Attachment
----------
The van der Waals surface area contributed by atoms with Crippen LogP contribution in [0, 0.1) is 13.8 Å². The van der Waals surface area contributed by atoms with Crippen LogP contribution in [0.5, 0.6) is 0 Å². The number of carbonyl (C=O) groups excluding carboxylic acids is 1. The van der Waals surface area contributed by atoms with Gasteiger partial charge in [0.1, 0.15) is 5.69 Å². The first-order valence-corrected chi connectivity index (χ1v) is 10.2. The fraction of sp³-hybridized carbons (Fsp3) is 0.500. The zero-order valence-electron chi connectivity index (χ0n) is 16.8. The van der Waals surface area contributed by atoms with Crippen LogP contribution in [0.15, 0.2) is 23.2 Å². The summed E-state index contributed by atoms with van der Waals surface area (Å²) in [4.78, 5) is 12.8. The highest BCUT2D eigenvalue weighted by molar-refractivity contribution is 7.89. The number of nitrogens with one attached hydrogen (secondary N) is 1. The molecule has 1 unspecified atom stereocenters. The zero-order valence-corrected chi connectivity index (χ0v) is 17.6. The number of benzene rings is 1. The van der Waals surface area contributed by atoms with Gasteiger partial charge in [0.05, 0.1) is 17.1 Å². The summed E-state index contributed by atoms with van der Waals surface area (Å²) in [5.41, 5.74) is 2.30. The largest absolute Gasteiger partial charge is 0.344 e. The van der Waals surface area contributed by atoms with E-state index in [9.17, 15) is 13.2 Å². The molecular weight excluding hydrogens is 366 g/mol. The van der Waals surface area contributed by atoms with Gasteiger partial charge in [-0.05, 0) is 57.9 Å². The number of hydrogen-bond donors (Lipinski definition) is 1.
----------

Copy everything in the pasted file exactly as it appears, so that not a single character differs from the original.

The van der Waals surface area contributed by atoms with Crippen LogP contribution in [0, 0.1) is 13.8 Å². The van der Waals surface area contributed by atoms with Crippen LogP contribution in [0.5, 0.6) is 0 Å². The number of carbonyl (C=O) groups excluding carboxylic acids is 1. The van der Waals surface area contributed by atoms with Gasteiger partial charge in [0.1, 0.15) is 5.69 Å². The first-order valence-corrected chi connectivity index (χ1v) is 10.2. The fraction of sp³-hybridized carbons (Fsp3) is 0.500. The zero-order valence-electron chi connectivity index (χ0n) is 16.8. The van der Waals surface area contributed by atoms with Crippen LogP contribution in [0.15, 0.2) is 23.2 Å². The summed E-state index contributed by atoms with van der Waals surface area (Å²) in [4.78, 5) is 12.8. The highest BCUT2D eigenvalue weighted by molar-refractivity contribution is 7.89. The number of nitrogens with one attached hydrogen (secondary N) is 1. The molecule has 1 unspecified atom stereocenters. The zero-order valence-corrected chi connectivity index (χ0v) is 17.6. The number of benzene rings is 1. The van der Waals surface area contributed by atoms with Gasteiger partial charge in [0.05, 0.1) is 17.1 Å². The summed E-state index contributed by atoms with van der Waals surface area (Å²) in [5.41, 5.74) is 2.30. The largest absolute Gasteiger partial charge is 0.344 e. The van der Waals surface area contributed by atoms with E-state index in [9.17, 15) is 13.2 Å². The molecular weight excluding hydrogens is 366 g/mol. The van der Waals surface area contributed by atoms with Gasteiger partial charge in [-0.05, 0) is 57.9 Å². The number of hydrogen-bond donors (Lipinski definition) is 1.